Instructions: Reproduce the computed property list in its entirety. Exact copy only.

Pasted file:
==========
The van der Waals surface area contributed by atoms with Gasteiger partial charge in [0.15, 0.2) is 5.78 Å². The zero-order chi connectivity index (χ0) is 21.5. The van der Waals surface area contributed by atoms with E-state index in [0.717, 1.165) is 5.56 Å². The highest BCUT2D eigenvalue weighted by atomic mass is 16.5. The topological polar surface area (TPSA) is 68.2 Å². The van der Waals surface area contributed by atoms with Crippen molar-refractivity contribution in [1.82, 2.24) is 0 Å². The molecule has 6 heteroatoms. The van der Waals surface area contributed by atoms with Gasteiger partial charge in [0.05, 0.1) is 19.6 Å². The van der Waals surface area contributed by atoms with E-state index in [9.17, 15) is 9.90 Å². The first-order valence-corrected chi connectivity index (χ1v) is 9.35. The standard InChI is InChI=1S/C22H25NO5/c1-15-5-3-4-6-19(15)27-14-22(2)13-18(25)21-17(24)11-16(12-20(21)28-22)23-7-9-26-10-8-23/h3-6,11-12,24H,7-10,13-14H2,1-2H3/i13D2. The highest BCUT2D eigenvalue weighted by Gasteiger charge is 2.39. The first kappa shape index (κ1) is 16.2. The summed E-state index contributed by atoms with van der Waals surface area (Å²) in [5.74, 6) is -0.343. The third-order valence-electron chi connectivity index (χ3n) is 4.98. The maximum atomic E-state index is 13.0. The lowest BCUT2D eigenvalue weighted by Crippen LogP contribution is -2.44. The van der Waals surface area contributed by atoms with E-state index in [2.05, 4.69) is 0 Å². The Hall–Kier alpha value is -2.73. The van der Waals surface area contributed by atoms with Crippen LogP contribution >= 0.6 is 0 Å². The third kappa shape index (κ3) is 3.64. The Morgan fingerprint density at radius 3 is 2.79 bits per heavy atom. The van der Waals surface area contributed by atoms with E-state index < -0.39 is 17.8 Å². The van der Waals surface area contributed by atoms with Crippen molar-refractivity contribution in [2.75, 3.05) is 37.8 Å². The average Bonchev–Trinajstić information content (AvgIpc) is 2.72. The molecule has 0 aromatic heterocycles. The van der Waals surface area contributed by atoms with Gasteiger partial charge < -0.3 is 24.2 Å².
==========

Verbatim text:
The van der Waals surface area contributed by atoms with Gasteiger partial charge in [0.15, 0.2) is 5.78 Å². The zero-order chi connectivity index (χ0) is 21.5. The van der Waals surface area contributed by atoms with E-state index in [0.717, 1.165) is 5.56 Å². The highest BCUT2D eigenvalue weighted by atomic mass is 16.5. The topological polar surface area (TPSA) is 68.2 Å². The van der Waals surface area contributed by atoms with Crippen molar-refractivity contribution in [1.82, 2.24) is 0 Å². The molecule has 6 heteroatoms. The van der Waals surface area contributed by atoms with Gasteiger partial charge in [0.05, 0.1) is 19.6 Å². The van der Waals surface area contributed by atoms with E-state index in [9.17, 15) is 9.90 Å². The first-order valence-corrected chi connectivity index (χ1v) is 9.35. The standard InChI is InChI=1S/C22H25NO5/c1-15-5-3-4-6-19(15)27-14-22(2)13-18(25)21-17(24)11-16(12-20(21)28-22)23-7-9-26-10-8-23/h3-6,11-12,24H,7-10,13-14H2,1-2H3/i13D2. The highest BCUT2D eigenvalue weighted by Gasteiger charge is 2.39. The first kappa shape index (κ1) is 16.2. The summed E-state index contributed by atoms with van der Waals surface area (Å²) in [5.74, 6) is -0.343. The third-order valence-electron chi connectivity index (χ3n) is 4.98. The maximum atomic E-state index is 13.0. The lowest BCUT2D eigenvalue weighted by Crippen LogP contribution is -2.44. The van der Waals surface area contributed by atoms with E-state index in [2.05, 4.69) is 0 Å². The Hall–Kier alpha value is -2.73. The van der Waals surface area contributed by atoms with Crippen LogP contribution >= 0.6 is 0 Å². The third kappa shape index (κ3) is 3.64. The Morgan fingerprint density at radius 3 is 2.79 bits per heavy atom. The van der Waals surface area contributed by atoms with E-state index < -0.39 is 17.8 Å². The van der Waals surface area contributed by atoms with Crippen molar-refractivity contribution in [2.75, 3.05) is 37.8 Å². The average Bonchev–Trinajstić information content (AvgIpc) is 2.72. The molecule has 0 aromatic heterocycles. The van der Waals surface area contributed by atoms with Gasteiger partial charge < -0.3 is 24.2 Å².